Philadelphia Reflections

The musings of a physician who has served the community for over six decades

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Personal Reminiscences
One of the features of aging past ninety is accumulating many stories to tell. Perhaps fewer are left alive to challenge insignificant details.

Right Angle Club 2017
Dick Palmer and Bill Dorsey died this year. We will miss them.

Deputy Managing Director

Judge Benjamin Lerner

The Deputy Managing Director of Philadelphia, former Judge Benjamin Lerner, honored the Right Angle Club by coming to lunch, recently. He immediately improved our opinion of him by first explaining why he resigned as Judge.

It seems the Inside Baseball of the last Mayor's election shifted the politics quite a lot. Under Mayor Nutter, the department heads reported to the Mayor, but under the new Mayor Kenney, everybody reported to the Managing Director. So Judge Lerner promptly resigned his judgeship and became Deputy Managing Director, if you see the drift of the power shift. He had become exercised about the drug problem in Philadelphia, wanted to do something, and knew the ropes to get it done. You've got to like a man like that.

It doesn't matter what happened to get him mad. The drug situation in this town is a disgrace, and any number of reasons might have got the Judge angry. It's too early to know what he can accomplish in his short time in office, but I have every confidence that if he can't improve things, it's time for all of us to move to another city. Because no one can fix it if he can't.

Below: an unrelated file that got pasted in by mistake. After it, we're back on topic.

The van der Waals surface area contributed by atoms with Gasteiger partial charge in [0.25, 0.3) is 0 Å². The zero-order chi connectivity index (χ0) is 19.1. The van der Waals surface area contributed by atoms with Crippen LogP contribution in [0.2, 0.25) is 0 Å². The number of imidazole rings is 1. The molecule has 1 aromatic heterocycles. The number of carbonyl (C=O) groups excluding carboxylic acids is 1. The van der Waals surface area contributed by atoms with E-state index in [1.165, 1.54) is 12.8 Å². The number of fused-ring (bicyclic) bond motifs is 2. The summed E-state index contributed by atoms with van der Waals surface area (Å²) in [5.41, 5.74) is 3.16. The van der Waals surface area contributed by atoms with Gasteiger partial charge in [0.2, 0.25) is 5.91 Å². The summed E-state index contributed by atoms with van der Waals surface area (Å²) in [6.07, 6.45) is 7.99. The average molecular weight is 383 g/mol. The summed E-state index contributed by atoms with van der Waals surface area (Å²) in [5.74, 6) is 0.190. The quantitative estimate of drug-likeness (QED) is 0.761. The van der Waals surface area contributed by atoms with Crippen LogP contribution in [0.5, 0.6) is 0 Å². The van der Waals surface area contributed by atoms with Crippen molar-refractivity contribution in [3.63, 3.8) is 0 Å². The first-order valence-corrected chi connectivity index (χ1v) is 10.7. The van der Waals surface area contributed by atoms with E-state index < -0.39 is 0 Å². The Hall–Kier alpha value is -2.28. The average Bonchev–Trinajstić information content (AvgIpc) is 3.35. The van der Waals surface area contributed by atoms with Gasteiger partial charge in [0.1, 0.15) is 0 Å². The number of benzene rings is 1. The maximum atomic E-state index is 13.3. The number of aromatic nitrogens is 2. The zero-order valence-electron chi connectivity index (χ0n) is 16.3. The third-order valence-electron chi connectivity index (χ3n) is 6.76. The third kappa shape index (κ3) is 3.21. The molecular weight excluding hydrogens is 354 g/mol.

Drug Situation

In fact, I happen to know something he admitted he didn't know. Several years ago I was mugged in the middle of a police stake-out, so they caught the culprit. That's a pretty open and shut case, but the defense attorney apparently tried to stall me out of being a witness. For nine --nine -- consecutive trials, I canceled appointments and appeared at 9 AM. By the afternoon, I sat there waiting to be told the trial was postponed -- for a prisoner in custody, no less. In any event, I then watched nearly a hundred trials during these nine periods, and every one of the defendants told the Judge he had been smoking drugs, outside the courtroom in the corridor. Well, as a witness I was free to walk around, and I can tell you nobody was smoking drugs in the corridor. I knew for a fact they were telling the judge they were addicts when they weren't. I haven't the slightest idea why they were doing this, but I presume they had discovered some loophole in the law and were exploiting it. A rule that drug addicts escape a jury trial might be a plausible explanation, but I simply don't know.

The Judge agreed with me he had no idea of this behavior, or if it continued to happen. But I am willing to bet, it's now going to stop.

Originally published: Wednesday, March 15, 2017; most-recently modified: Thursday, May 16, 2019